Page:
Author + information
- Received May 29, 1996
- Revision received August 12, 1996
- Accepted September 25, 1996
- Published online January 1, 1997.
- Michael H Lehmann, MD, FACCA,*,
- Katherine W Timothy, BSB,
- Debra Frankovich, RNA,
- Barbara S Fromm, MAA,
- Mark Keating, MDC,
- Emanuela H Locati, MD, PhDD,
- R.Thomas Taggart, PhDA,
- Jeffrey A Towbin, MDE,
- Arthur J Moss, MD, FACCF,
- Peter J Schwartz, MD, FACCD and
- G.Michael Vincent, MD, FACCB
- ↵*Dr. Michael H. Lehmann, Arrhythmia Center/Sinai Hospital, 14800 West McNichols, Ste. 314, Detroit, Michigan 48235.
Objectives. We sought to analyze age-gender differences in the rate-corrected QT (QTc) interval in the presence of a QT-prolonging gene.
Background. Compared with men, women exhibit a longer QTc interval and an increased propensity toward torsade de pointes. In normal subjects, the QTc gender difference reflects QTc interval shortening in men during adolescence.
Methods. QTc intervals were analyzed according to age (<16 or ≥16 years) and gender in 460 genotyped blood relatives from families with long QT syndrome linked to chromosome 11p (KVLQT1; n = 199), 7q (HERG; n = 208) or 3p (SCN5A; n = 53).
Results. The mean QTc interval in genotype-negative blood relatives (n = 240) was shortest in men, but similar among women, boys and girls. For genotype-positive blood relatives, men exhibited the shortest mean QTc interval in chromosome 7q- and 11p-linked blood relatives (n = 194), but not in the smaller 3p-linked group (n = 26). Among pooled 7q- and 11p-linked blood relatives, multiple regression analysis identified both genotype (p < 0.001) and age-gender group (men vs. women/children; p < 0.001) as significant predictors of the QTc interval; and heart rate (p < 0.001), genotype (p < 0.001) and age-gender group (p = 0.01) as significant predictors of the absolute QT interval. A shorter mean QT interval in men was most evident for heart rates <60 beats/min.
Conclusions. In familial long QT syndrome linked to either chromosome 7q or 11p, men exhibit shorter mean QTc values than both women and children, for both genotype-positive and -negative blood relatives. Thus, adult gender differences in propensity toward torsade de pointes may reflect the relatively greater presence in men of a factor that blunts QT prolongation responses, especially at slow heart rates.
(J Am Coll Cardiol 1997;29:93–9)>
It is now appreciated that women are more susceptible to the development of torsade de pointes in various settings of QT prolongation ([1–7]). It remains unclear whether such relative gender differences in adults reflect an intrinsically greater tendency in women to develop torsade de pointes or whether men have some protective factor(s).
Investigations of physiologic age-gender differences in the rate-corrected QT interval (QTc) offer indirect insights into this problem. Although it has long been recognized that cardiac repolarization at comparable heart rates or after correction for different heart rates is of longer duration in women compared with men ([8–11]), neonates () and older children ([13, 14]) do not exhibit such gender differences in the QTc interval. Extensive electrocardiographic (ECG) data reported by Rautaharju et al. () indicate that the gender-related divergence in the QTc interval (“QT index”) after childhood actually reflects shortening of this interval in men (during adolescence) rather than prolongation in women. It would be important to determine, therefore, whether a similar age-gender relation can be observed in the presence of a QT-prolonging influence.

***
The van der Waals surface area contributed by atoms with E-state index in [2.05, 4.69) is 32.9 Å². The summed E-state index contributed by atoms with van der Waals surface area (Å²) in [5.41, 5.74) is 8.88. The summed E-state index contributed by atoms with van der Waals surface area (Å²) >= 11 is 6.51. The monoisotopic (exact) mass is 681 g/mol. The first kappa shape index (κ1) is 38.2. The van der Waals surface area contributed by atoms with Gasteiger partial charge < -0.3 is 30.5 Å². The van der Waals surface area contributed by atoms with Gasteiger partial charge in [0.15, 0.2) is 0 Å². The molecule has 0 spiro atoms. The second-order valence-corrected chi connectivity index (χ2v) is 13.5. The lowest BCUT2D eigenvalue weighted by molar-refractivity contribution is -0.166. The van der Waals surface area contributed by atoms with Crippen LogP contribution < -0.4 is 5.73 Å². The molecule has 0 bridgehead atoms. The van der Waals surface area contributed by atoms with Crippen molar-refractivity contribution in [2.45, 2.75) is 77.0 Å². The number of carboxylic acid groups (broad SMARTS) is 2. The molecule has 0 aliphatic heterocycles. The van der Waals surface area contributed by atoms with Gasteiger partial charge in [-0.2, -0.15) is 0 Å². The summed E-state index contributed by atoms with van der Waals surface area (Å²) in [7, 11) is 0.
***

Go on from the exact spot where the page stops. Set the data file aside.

Families with inherited cardiac ion-channel mutations that prolong repolarization ([16–18]) provide a useful clinical model for investigating this question. Indeed, Hashiba () observed that in families with autosomal dominant long QT syndrome, women tend to have longer QTc intervals than men, and that such differences appear to result from postpubertal QTc shortening in men. These observations, however, were limited to a phenotypic analysis that did not allow for determination of QTc intervals separately in genotype-positive and -negative blood relatives. To gain further insight into how the QTc disparity between women and men arises developmentally in families with long QT syndrome, we undertook a study of age-gender differences in duration of cardiac repolarization utilizing families in whom genetic linkage and mutational studies enabled us to distinguish long QT gene carriers from noncarriers.
Twenty-two multigenerational families with hereditary, autosomal dominant (Romano-Ward) long QT syndrome, living in North America, formed the basis of this study. All the families were genotypically characterized. In three families (total of 199 blood relatives), described in previous reports ([18, 20, 21]), long QT syndrome was shown to be linked to chromosome 11p (LQT1) at a locus encoding for a probable novel potassium channel gene, KVLQT1 (). In another 15 families (total of 208 blood relatives), described in other recent studies ([16, 22, 23]), the long QT trait was shown to be linked to chromosome 7q (LQT2) at the human ether-á-go-go–related potassium channel gene (HERG) locus (). In the remaining four families (total of 53 blood relatives), long QT syndrome was linked to the sodium channel gene SCN5A locus on chromosome 3p (LQT3) (). Participating family members gave their written informed consent to be part of ongoing ECG-genetic studies approved by human investigation committees at the participating institutions.